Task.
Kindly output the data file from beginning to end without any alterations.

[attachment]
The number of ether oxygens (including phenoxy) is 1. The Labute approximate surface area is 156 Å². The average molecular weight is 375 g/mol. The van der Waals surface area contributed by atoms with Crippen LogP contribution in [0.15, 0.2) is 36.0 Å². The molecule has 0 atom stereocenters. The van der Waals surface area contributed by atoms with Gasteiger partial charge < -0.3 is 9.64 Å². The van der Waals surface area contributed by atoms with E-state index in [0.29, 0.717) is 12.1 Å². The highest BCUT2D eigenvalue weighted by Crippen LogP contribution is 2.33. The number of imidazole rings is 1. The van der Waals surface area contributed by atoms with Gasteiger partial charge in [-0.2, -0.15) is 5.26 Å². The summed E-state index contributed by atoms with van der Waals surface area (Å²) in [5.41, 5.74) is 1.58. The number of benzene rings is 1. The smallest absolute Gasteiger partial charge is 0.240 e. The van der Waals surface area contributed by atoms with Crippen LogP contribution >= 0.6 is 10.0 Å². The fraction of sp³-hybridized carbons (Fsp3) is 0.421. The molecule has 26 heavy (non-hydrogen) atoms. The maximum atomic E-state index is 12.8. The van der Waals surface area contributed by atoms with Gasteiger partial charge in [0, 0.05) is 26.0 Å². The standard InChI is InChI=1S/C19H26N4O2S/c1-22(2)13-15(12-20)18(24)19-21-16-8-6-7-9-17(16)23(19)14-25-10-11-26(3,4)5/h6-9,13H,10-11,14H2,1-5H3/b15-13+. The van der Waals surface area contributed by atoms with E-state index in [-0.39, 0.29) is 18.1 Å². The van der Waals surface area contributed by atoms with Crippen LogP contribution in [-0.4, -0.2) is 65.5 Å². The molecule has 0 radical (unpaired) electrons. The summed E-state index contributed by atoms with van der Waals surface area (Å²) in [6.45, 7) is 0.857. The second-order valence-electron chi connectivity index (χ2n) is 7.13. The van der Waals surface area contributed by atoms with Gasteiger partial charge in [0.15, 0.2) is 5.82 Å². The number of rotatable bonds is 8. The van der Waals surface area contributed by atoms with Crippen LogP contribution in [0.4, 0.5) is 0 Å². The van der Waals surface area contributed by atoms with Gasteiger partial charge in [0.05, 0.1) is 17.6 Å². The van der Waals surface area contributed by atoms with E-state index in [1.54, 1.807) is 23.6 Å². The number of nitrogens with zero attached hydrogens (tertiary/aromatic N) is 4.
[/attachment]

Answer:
The number of ether oxygens (including phenoxy) is 1. The Labute approximate surface area is 156 Å². The average molecular weight is 375 g/mol. The van der Waals surface area contributed by atoms with Crippen LogP contribution in [0.15, 0.2) is 36.0 Å². The molecule has 0 atom stereocenters. The van der Waals surface area contributed by atoms with Gasteiger partial charge < -0.3 is 9.64 Å². The van der Waals surface area contributed by atoms with E-state index in [0.29, 0.717) is 12.1 Å². The highest BCUT2D eigenvalue weighted by Crippen LogP contribution is 2.33. The number of imidazole rings is 1. The van der Waals surface area contributed by atoms with Gasteiger partial charge in [-0.2, -0.15) is 5.26 Å². The summed E-state index contributed by atoms with van der Waals surface area (Å²) in [5.41, 5.74) is 1.58. The number of benzene rings is 1. The smallest absolute Gasteiger partial charge is 0.240 e. The van der Waals surface area contributed by atoms with Crippen LogP contribution >= 0.6 is 10.0 Å². The fraction of sp³-hybridized carbons (Fsp3) is 0.421. The molecule has 26 heavy (non-hydrogen) atoms. The maximum atomic E-state index is 12.8. The van der Waals surface area contributed by atoms with Gasteiger partial charge in [0, 0.05) is 26.0 Å². The standard InChI is InChI=1S/C19H26N4O2S/c1-22(2)13-15(12-20)18(24)19-21-16-8-6-7-9-17(16)23(19)14-25-10-11-26(3,4)5/h6-9,13H,10-11,14H2,1-5H3/b15-13+. The van der Waals surface area contributed by atoms with E-state index in [-0.39, 0.29) is 18.1 Å². The van der Waals surface area contributed by atoms with Crippen LogP contribution in [-0.4, -0.2) is 65.5 Å². The molecule has 0 radical (unpaired) electrons. The summed E-state index contributed by atoms with van der Waals surface area (Å²) in [6.45, 7) is 0.857. The second-order valence-electron chi connectivity index (χ2n) is 7.13. The van der Waals surface area contributed by atoms with Gasteiger partial charge in [0.15, 0.2) is 5.82 Å². The number of rotatable bonds is 8. The van der Waals surface area contributed by atoms with Crippen LogP contribution in [0.4, 0.5) is 0 Å². The van der Waals surface area contributed by atoms with Gasteiger partial charge in [0.05, 0.1) is 17.6 Å². The van der Waals surface area contributed by atoms with E-state index in [1.54, 1.807) is 23.6 Å². The number of nitrogens with zero attached hydrogens (tertiary/aromatic N) is 4.